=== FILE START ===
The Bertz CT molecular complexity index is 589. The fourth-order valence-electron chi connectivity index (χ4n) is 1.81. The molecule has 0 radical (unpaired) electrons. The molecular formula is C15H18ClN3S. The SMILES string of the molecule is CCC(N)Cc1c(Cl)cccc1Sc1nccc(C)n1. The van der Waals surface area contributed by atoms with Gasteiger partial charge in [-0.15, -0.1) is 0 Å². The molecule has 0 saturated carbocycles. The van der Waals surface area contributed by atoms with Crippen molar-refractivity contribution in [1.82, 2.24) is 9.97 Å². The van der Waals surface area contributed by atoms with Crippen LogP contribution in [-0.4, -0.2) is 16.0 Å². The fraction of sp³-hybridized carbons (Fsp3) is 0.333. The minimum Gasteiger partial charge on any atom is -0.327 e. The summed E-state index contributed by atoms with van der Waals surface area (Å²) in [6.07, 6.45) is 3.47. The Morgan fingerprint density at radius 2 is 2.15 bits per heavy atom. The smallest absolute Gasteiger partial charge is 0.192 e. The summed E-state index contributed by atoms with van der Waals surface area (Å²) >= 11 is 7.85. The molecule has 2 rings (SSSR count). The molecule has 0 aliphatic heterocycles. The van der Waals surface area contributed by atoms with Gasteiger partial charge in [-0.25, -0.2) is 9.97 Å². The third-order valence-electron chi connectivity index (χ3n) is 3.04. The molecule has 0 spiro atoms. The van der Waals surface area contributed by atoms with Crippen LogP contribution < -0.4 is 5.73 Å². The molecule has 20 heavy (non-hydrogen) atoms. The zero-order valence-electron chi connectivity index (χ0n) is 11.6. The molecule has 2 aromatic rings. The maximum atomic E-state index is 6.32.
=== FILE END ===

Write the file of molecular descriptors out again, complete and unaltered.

The Bertz CT molecular complexity index is 589. The fourth-order valence-electron chi connectivity index (χ4n) is 1.81. The molecule has 0 radical (unpaired) electrons. The molecular formula is C15H18ClN3S. The SMILES string of the molecule is CCC(N)Cc1c(Cl)cccc1Sc1nccc(C)n1. The van der Waals surface area contributed by atoms with Gasteiger partial charge in [-0.15, -0.1) is 0 Å². The molecule has 0 saturated carbocycles. The van der Waals surface area contributed by atoms with Crippen molar-refractivity contribution in [1.82, 2.24) is 9.97 Å². The van der Waals surface area contributed by atoms with Crippen LogP contribution in [-0.4, -0.2) is 16.0 Å². The fraction of sp³-hybridized carbons (Fsp3) is 0.333. The minimum Gasteiger partial charge on any atom is -0.327 e. The summed E-state index contributed by atoms with van der Waals surface area (Å²) in [6.07, 6.45) is 3.47. The Morgan fingerprint density at radius 2 is 2.15 bits per heavy atom. The smallest absolute Gasteiger partial charge is 0.192 e. The summed E-state index contributed by atoms with van der Waals surface area (Å²) >= 11 is 7.85. The molecule has 2 rings (SSSR count). The molecule has 0 aliphatic heterocycles. The van der Waals surface area contributed by atoms with Gasteiger partial charge in [-0.25, -0.2) is 9.97 Å². The third-order valence-electron chi connectivity index (χ3n) is 3.04. The molecule has 0 spiro atoms. The van der Waals surface area contributed by atoms with Crippen LogP contribution < -0.4 is 5.73 Å². The molecule has 20 heavy (non-hydrogen) atoms. The zero-order valence-electron chi connectivity index (χ0n) is 11.6. The molecule has 2 aromatic rings. The maximum atomic E-state index is 6.32.